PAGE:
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  • Shane Thomas

All Parts: Navigating the Next Decade of AgTech


As we start out the new decade, it’s often fun to look back on what has been accomplished, what has changed and where we have came from. It’s amazing what can be accomplished and how a business and industry can change in just 10 years. For me, the last decade was my first in the agriculture industry and from my first day scouting a field to sitting here today it’s crazy what has progressed in the industry since 2010: digital becoming ubiquitous, consolidation of farms and agribusinesses, machinery capabilities, use patterns of products like seed treatment and fungicides, to the beginning of digital connectedness. While it’s great to reflect on where we have came from, what’s really exciting to consider is where we are headed and what is going to be driving that.


Stanford computer scientist Roy Amara once said “We over estimate the impact of technology in the short run and under estimate it in the long run”. Much of Amara’s comment can be attributed to Moore’s Law, essentially the doubling of computer processing technology every ~24 months. When we apply this take over the course of a decade, it can be a lot of fun to extrapolate what might happen and what’s possible. With this in mind I thought it would be more compelling to look beyond 2020 and take advantage of it being a new decade to look at what will be influencing agriculture and the implications of that over the next 10 years. The 2010’s were the digital installment period in farming, while the 2020’s will be the turning point for uptake.

To start I am going to discuss some of the macro trends that I view as having an influence on the next 10 years of farming in North America, as well as some predictions and commentary around the byproduct of these trends.


Macro Trends

Before getting into some more of the specific changes we will see, here are some of the macro-trends that will influence and continue to shape agriculture and farming in the coming decade on a more general basis:


Consolidation

We will continue to see consolidation in two ways: farms and within agribusinesses including ag technology companies, retails and product manufacturers.

The trends towards scale is something that will continually occur in the coming decade. Farms want to distribute risk and costs across more acres to achieve economies of scale and retails, tech companies and product manufacturers want to vertically integrate to enhance product margins throughout the supply chain, have a full stack product offering, leverage data in more robust ways and exert more influence in the market place. This will mean unique business models in the market place, more specialized offerings for farmers and product offerings with the farmer and consumer in mind.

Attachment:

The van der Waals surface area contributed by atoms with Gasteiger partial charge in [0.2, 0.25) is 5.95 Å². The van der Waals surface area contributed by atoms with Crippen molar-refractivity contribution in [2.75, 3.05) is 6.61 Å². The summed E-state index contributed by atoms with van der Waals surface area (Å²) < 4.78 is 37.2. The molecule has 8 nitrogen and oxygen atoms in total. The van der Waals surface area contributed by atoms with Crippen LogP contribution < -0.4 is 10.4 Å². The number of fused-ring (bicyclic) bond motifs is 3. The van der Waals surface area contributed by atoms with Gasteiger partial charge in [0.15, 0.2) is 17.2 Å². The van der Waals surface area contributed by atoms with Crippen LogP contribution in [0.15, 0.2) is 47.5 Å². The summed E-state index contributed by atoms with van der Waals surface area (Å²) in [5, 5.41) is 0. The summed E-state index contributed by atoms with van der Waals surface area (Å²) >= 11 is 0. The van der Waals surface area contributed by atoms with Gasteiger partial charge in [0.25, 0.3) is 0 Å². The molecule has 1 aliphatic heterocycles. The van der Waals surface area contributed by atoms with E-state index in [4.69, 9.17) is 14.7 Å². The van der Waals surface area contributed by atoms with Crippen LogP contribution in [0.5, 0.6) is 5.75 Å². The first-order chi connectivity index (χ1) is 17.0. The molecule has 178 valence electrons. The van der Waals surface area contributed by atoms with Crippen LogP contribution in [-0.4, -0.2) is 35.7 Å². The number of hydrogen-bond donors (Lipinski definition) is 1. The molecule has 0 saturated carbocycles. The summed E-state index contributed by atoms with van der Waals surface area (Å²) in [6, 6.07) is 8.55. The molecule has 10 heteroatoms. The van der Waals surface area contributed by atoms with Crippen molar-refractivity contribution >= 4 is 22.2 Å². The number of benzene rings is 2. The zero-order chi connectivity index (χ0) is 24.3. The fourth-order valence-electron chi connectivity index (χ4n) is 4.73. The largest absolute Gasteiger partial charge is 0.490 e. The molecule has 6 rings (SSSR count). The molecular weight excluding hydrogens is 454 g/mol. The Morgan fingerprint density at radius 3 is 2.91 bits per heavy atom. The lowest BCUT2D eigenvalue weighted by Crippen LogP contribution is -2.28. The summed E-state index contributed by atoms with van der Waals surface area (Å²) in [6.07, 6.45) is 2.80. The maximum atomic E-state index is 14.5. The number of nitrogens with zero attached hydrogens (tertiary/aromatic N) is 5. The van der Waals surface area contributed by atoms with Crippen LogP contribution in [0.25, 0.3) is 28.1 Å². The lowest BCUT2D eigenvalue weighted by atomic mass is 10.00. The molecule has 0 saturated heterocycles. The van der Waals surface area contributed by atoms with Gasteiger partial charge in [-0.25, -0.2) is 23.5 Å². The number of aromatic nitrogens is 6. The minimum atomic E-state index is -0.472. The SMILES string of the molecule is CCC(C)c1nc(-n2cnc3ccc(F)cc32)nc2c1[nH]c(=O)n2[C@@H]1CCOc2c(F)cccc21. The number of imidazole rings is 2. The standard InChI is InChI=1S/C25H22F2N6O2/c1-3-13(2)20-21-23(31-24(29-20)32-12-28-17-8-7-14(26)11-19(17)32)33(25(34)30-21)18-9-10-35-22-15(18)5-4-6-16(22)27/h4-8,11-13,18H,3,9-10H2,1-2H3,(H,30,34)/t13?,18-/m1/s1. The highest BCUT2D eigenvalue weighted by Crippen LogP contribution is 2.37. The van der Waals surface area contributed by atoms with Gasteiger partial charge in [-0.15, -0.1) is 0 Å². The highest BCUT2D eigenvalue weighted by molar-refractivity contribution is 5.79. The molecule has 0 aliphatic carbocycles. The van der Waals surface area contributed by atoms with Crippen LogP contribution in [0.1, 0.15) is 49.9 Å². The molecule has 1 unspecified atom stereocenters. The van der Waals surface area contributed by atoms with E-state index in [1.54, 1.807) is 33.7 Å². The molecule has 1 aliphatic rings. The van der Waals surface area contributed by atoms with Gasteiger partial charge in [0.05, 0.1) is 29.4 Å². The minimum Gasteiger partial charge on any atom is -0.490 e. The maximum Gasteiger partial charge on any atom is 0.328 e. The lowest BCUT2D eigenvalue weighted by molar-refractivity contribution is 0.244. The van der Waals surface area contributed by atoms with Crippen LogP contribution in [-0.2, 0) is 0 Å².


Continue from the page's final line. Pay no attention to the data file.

The consolidation from a farm perspective will give increasing rise to an ever more business savvy farmer with laser like focus on the finances and operational efficiencies within their farm business. We will see the start of a trend that increasingly emphasizes a mindset of adaptability, innovation and data analysis in flourishing operations and a significant decrease in those with a complacent mindset focusing on what has worked in the past.


Food Company Influence and Traceability/Sustainability

We will continue to hear about traceability and sustainability initiatives, hearing more in the coming decade than in the past 10 years. This will be driven by consumer demand, but will also be driven by food company initiatives and government mandates. Like it or not, farming is at the center of many hot topics like the climate change discussion and will continue to be for years to come. Part of the sustainability and traceability initiatives within agriculture will be simply proving we are using technology and practices that are environmentally friendly; this is where traceability initiatives will come in.

General Mills, Anheuser Busch and Tyson are just a few examples of companies with commitments to sustainability initiatives in the decade to come and we will see more of this. Organizations in agriculture and beyond will increasingly be rated on their “sustainability” initiatives and environmental impact.